A year ago Jonathan Sheppard had Ripon pointed perfectly for the $100,000 John B. Campbell Handicap.
"He had been beaten by very little - a nose, I think - in the Native Dancer race two weeks before, and everything looked perfect." the trainer noted. "Then the Maryland mutual clerks went on strike and the state was never run. That's something a horseman man never figures on happening."
Yesterday, when this year's Campbell was run at Bowie, Ripon got the money - at 13 to 1.
The 5-year-old gelding came from off the pace to score by a head over Resound with Gala Harry third, a neck behind the runner-up. On the Sly, the 1-2 favorite carrying high weight of 130 pounds, failed to fire and finished last in the field of eight.
Ripon paid $28.40 straight after completing the 1 1/4 miles "fast" track in 2:05. The 3-2 exacta was worth $145.40.
"I trained him up to the race in pretty much the same pattern I had last winter," Sheppard said. "This time around he won the Native Dancer, narrowly, and I thought it had him just right for the Campbell."
Ripon carried 113 pounds, mostly Jockey Kelley Castaneda - that means he was in receipt of 17 pounds from On The Sly, the 61st-ranked money winner in the history of thorough-bred racing with $687,293.
"Frankly, while I thought the 130 assigned On The Sly was realistic, in terms of what he had accomplished, it represented a couple of pounds more than I thought he'd have to carry," Sheppard said. "He'd earned that much weight, though. He got paid for it, with all the money he'd earned. He was the only established horse in the field."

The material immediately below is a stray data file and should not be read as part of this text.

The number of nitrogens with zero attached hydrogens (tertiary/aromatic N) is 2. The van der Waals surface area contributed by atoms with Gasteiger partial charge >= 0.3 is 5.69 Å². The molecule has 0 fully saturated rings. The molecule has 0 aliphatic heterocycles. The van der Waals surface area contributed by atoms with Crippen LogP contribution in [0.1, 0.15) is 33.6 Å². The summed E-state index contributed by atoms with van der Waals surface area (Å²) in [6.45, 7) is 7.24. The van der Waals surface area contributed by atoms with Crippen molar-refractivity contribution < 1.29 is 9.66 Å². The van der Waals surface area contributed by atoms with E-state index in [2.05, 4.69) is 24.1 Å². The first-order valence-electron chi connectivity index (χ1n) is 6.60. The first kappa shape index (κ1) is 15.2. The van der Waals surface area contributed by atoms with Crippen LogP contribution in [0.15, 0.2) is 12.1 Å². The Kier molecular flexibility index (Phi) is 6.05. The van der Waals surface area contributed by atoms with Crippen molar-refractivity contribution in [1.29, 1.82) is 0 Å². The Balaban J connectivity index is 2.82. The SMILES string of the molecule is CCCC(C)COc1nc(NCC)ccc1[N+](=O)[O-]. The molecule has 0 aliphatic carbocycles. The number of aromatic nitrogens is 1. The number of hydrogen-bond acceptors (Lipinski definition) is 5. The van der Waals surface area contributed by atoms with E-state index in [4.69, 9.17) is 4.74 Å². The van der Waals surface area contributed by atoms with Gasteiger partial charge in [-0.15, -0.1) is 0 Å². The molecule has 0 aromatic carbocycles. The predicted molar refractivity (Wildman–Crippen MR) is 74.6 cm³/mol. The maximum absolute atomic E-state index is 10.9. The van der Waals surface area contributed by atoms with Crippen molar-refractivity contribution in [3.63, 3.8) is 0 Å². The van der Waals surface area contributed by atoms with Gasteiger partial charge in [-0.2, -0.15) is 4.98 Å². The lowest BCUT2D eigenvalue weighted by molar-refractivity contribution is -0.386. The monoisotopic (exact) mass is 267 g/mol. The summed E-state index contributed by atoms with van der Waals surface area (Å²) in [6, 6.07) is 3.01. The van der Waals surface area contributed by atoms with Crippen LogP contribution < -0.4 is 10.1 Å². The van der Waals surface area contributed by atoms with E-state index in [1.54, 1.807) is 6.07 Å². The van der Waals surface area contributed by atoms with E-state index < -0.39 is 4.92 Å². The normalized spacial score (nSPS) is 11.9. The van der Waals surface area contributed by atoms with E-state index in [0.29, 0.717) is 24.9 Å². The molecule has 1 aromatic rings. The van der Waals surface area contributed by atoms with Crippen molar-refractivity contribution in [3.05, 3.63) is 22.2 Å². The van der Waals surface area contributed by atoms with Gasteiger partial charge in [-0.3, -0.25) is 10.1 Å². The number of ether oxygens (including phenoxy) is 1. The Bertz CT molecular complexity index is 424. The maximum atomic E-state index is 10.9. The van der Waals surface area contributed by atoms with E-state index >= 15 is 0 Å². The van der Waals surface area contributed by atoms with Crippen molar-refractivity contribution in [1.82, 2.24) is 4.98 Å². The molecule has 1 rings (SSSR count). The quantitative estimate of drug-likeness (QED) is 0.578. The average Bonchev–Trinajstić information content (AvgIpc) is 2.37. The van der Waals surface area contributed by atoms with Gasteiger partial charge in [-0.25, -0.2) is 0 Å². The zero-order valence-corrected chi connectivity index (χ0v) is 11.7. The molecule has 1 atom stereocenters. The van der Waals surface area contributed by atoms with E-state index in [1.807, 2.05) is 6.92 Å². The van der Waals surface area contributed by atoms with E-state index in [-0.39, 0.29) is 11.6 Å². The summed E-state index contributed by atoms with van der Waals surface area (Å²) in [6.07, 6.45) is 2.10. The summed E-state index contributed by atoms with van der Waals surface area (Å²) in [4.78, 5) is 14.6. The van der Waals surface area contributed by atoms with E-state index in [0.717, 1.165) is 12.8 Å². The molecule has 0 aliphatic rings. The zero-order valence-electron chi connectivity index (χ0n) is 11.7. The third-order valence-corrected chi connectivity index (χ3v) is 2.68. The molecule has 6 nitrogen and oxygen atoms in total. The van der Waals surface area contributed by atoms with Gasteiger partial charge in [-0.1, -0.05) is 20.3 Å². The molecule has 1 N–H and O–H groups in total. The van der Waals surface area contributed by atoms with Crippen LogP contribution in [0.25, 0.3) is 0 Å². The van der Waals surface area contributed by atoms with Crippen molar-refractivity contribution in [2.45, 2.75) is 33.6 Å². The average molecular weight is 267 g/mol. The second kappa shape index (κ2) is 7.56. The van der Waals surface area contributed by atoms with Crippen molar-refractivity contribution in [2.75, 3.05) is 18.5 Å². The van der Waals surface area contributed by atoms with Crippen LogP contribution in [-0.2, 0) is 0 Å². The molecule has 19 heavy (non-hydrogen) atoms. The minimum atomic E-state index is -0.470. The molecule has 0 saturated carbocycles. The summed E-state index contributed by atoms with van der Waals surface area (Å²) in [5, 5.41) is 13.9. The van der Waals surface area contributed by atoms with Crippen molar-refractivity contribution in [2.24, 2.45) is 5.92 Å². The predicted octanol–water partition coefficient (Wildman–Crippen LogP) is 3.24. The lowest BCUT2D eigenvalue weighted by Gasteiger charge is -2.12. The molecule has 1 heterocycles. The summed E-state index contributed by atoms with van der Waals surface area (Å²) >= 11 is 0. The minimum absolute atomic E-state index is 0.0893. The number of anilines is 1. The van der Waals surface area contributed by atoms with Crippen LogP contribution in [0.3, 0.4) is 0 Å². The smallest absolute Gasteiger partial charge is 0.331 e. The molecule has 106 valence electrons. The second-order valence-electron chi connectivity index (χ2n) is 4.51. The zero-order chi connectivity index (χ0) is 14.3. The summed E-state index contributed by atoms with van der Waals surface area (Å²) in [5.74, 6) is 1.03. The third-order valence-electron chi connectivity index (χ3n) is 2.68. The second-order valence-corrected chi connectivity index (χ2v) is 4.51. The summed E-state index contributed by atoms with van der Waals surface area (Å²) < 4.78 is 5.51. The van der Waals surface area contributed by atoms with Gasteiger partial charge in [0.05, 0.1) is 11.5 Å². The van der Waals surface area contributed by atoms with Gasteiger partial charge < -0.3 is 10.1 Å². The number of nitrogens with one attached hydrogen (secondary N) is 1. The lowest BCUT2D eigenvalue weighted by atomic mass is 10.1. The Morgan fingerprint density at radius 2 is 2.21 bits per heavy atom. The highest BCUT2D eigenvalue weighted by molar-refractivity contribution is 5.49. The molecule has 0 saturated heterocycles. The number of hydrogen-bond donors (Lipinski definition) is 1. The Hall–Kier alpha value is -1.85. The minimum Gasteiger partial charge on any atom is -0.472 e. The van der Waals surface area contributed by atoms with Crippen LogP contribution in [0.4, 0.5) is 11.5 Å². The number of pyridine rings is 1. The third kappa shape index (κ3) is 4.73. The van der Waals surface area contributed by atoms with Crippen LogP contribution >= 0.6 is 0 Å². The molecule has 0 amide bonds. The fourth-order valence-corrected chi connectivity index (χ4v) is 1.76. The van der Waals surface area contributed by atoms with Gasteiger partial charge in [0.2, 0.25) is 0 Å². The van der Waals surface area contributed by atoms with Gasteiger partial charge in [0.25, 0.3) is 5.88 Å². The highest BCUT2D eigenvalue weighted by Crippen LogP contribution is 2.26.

Gala Harry set the early pace, prompted by Piped Aboard. The field bunched together closely moving to the far turn, where Ripon and Resound launched their bids on the outside.
Gregg McCarron asked On The Sly for a response at this point. On The Sly said no, thank you, and retreated from fifth to eighth.
"We were laying perfectly," McCarron said. "We had the winter trapped two or three times during the early running. Ripon was the horse we thought we had to beat, and we had him where we wanted him, down inside us, until things got serious.
"That's when I asked my horse to pick it (the pace) up. He never did. Ripon quickly got outside us - and he was gone."
Ripon may have been "gone", but he never really took off. Gala Harry held on gamely, on or near the lead (six furlongs in 1:14, the mile in 1:39 3/5, Ripon and Resound appeared to have Gala Harry measured at the top of the stretch, but they didn't get to the leader until deep inside the six-teenth pole.
Sheppard was pleased by his jockey's ride.
"Kelly followed instructions to the letter," Sheppard said.
"The one thing Ripon doesn't like is to have horses move from behind him on the outside of him. He'll pin his ears nearly every time if that happens. Kelly kept him clear on the outside."
Ripon is owned by George Strawbridge Jr. of the Strawbridge-Clothier clan. He and Sheppard are steeple-chase oriented. Ripon once was intended by Virginia breeder Raymond Guest to be an outstanding jumper.
"I think Mr. Guest was very high on him, then maybe soured on him a little after the horse disappointed him a couple of times," Sheppard said. "I was able to buy him from Pat Graham, Mr. Guest's trainer, for what was not a big price."
Ripon earned $73,255 of the $112,700 purse. A crowd of 18,213 bet $2,205,670 on the 10-race card, a record for Campbell Day.